The Rani had always appeared to be radical and revolutionary by protesting the British rule, but now she was embarking on a new journey - her reign of martial prowess began, where she assumed the role or the military leader, systematically prepared her entourage for war and implemented her skills on and off the battlefield. The skills that she had acquired in childhood were now proving to be useful. Not only did she personally train, but also put together an army or fourteen thousand men of Hindu, Muslims, Pathans, jagidars and missionaries. She also trained a special regiment of women soldiers, thus directly involving her female subjects in the rebellion. In fact she had begun training them even when she was restricted to the zenana and purdah. The Pathans and Rajputs proved to be an important source of "military power." They were military advisers who helped her in forming strategies or defense. Additionally she also trained sub caste of Ahirs. Not only was she a patriot, but a compassionate ruler who sympathized with the lower classes. The Rani's preparatory work was however limited not only to the training of soldiers. She disclosed the guns and cannons that had been concealed from the British and began to "cast cannons" and produce ammunition. She formed alliances with military leaders and proclaimed that "her reign had commenced and the English Raj was over"8 The siege began in March of 1853, and according to a British source the "Rani bravely defended herself to the last [with no] symptom of weakness".9 With her fellow male rebel leaders being cruelly defeated, her soldiers put up a great resistance, leading Sir Huge Rose, the British general who fought against her, to say "the people of Jhansi fought for the Queen and the independence of the country"10 The Rani catapulted into fame among her subjects even before she assumed the throne due to the misplaced priorities of the raja. Her marked bravery and independence made the young Rani even more popular than her husband. In her military-like garments, the Rani went into battle with her fellow rebel leaders. She conceived plans such as the recuperation or Gwalior, and spearheaded the offense. The city fell in the hands of the rebels in no time, proving not only the Rani's combat but also strategic skills. Through her experience she had learnt to judge the opposition's strategic plans and cautioned the men not to be cavalier about the situation. They unfurl lately dismissed her expert opinion. She continued to fight on the battlefield and fought with English soldiers only to be mortally wounded. Returning to her fort she tried to withstand the open fire, but was shot which culminated in her immediate death.11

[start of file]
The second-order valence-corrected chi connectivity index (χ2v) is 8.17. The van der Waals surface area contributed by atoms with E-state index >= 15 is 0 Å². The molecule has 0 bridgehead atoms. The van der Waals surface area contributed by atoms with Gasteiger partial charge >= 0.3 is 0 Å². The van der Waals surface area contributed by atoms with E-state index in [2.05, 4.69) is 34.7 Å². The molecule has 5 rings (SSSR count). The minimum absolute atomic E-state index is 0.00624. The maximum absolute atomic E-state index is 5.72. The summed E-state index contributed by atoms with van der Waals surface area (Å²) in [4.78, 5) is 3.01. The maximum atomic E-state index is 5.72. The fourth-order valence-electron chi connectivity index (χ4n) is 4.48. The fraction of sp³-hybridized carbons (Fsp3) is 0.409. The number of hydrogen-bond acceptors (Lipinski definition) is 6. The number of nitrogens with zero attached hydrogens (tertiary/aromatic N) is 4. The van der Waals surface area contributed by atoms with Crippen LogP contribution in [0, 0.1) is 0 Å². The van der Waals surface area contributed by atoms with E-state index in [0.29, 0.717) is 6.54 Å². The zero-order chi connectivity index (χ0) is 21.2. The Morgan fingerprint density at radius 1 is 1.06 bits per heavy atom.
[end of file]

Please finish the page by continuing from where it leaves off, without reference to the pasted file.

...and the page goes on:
Lakshmi Bai's legacy as a revolutionary and military leader of the rebellion, not only perpetuated her as a legend, but also as a symbol of nationalism during the more structured phase or the independence movement. Upon her fall "the whole rebel army mourned her" and she was by far the "best and bravest of the rebel leaders" according to her opponent Sir Rose12 And thus this young woman, who had come to govern the principality of Jhansi, most courageously opposed the oppression of the British rule and heroically defended her state on the battlefield. She was a revolutionary leader who as an autonomous ruler had military leadership over men in her state. Her contribution towards the rebellion, so greatly impacted the freedom struggle, that leaders like Subas Chandra Bose used the legend of the Rani as a symbol of patriotism and dubbed her "the first heroine" of the "first war of independence".13 Her bias towards the use of violence and rebellious tactics as against a more passive approach made her contributions towards the struggle unique. She came to epitomize valor and strength in the individual woman, giving some female freedom fighters, especially Bose's followers, a model to emulate. However, not all national leaders or all women freedom fighters idolized the Rani or turned to her for inspiration. Gandhi was one such leader, who chose to reject the queen's militaristic contributions as a symbol of female strength for women to emulate, and advocated instead an alternative non-violent representation.